Families can carve out small moments to be mindful together, says Dr. Lyons. At dinner, pay attention to those first few bites of your meal, or when you’re all walking to the car, notice how the sun feels on your skin.

Be aware of moments of distracted parenting, too. When you greet your children in the morning and before bed, practice being fully present for 15 minutes without distractions: no electronics, no cleaning up, no making a to-do list.

The more we incorporate mindfulness into our daily lives, the better it will serve us when we need it most. For some of us perhaps, it may also be a lifesaver someday.

You are what you think

Byron Katie’s work, what she calls “inquiry”, has been one of my favorite tools for questioning my thoughts or another way to look at it is questioning my beliefs. I really think her work and the general work of questioning your thoughts is priceless for greater freedom from our minds that think all sorts of crazy things. We certainly can’t control what we think, but we have the choice to believe them or not.  Some of her quotes below give a lit insight into her philosophy. Check out her u tube talks if your interested or go to http://thework.com.

“A thought is harmless unless we believe it. It’s not our thoughts, but our attachment to our thoughts, that causes suffering. Attaching to a thought means believing that it’s true, without inquiring. A belief is a thought that we’ve been attaching to, often for years.”

“As long as you think that the cause of your problem is “out there”—as long as you think that anyone or anything is responsible for your suffering—the situation is hopeless. It means that you are forever in the role of victim, that you’re suffering in paradise.”

“Hurt feelings or discomfort of any kind cannot be caused by another person. No one outside me can hurt me. That’s not a possibility. It’s only when I believe a stressful thought that I get hurt. And I’m the one who’s hurting me by believing what I think. This is very good news, because it means that I don’t have to get someone else to stop hurting me. I’m the one who can stop hurting me. It’s within my power.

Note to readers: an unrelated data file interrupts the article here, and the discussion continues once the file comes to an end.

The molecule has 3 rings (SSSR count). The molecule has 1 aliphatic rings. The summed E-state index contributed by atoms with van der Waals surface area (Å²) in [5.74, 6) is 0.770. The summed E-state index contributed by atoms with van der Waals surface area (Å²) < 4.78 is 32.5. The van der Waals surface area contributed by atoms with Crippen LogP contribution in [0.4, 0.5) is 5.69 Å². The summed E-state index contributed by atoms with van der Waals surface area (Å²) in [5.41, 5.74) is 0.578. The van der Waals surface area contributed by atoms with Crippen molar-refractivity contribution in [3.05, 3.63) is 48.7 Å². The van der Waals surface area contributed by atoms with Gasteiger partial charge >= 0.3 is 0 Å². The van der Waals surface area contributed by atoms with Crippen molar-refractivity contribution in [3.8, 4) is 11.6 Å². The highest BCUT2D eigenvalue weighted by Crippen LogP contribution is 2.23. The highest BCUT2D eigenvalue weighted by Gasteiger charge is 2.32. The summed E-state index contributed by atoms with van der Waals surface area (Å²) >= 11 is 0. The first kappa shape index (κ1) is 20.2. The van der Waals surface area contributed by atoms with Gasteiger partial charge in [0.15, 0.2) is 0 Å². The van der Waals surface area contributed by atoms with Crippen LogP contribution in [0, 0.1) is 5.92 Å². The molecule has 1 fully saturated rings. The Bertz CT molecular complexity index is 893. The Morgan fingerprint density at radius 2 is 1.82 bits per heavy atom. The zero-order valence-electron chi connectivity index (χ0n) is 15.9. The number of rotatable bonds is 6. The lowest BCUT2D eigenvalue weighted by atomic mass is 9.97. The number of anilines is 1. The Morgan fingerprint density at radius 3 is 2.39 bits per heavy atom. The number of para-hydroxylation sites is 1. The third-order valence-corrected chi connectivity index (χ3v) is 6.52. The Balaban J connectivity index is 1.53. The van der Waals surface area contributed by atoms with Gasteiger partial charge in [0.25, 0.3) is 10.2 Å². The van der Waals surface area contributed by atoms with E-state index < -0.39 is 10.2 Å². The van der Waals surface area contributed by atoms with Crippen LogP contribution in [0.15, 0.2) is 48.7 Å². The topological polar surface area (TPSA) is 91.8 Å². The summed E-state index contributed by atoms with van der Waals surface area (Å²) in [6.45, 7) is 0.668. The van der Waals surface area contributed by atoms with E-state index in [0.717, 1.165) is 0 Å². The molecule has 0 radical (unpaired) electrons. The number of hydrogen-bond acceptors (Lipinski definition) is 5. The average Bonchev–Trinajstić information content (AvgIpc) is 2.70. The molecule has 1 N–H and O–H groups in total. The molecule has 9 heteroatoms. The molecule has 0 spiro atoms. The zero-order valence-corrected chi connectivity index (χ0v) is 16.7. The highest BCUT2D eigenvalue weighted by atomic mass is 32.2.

What we are doing with inquiry is meeting our thoughts with some simple understanding, finally. Pain, anger, and frustration will let us know when it’s time to inquire. We either believe what we think or we question it: there’s no other choice. Questioning our thoughts is the kinder way. Inquiry always leaves us as more loving human beings.”

Byron Katie, Loving What Is: Four Questions That Can Change Your Life

Imagine It Happening To Someone Else

This is from the Daily Stoic:

 

When something frustrating happens to you today—a flight gets cancelled, a pen breaks and spills on your shirt, you get jostled by the crowd, painfully, on the subway—and you feel that immediate, instinctive anger rising up, just stop.
Try this: Think about it happening to someone else. Imagine the thing that happened to you, happening to someone else. What you’ll notice then is that you don’t feel anger, you feel sympathy. I’m sorry that happened to you. It’s alright. No need to get upset.

When it happens to us, we feel wronged and aggravated. When it happens to someone else, we feel a desire to comfort or help. Yet are we not a person just like them? Do we not deserve sympathy and comfort ourselves?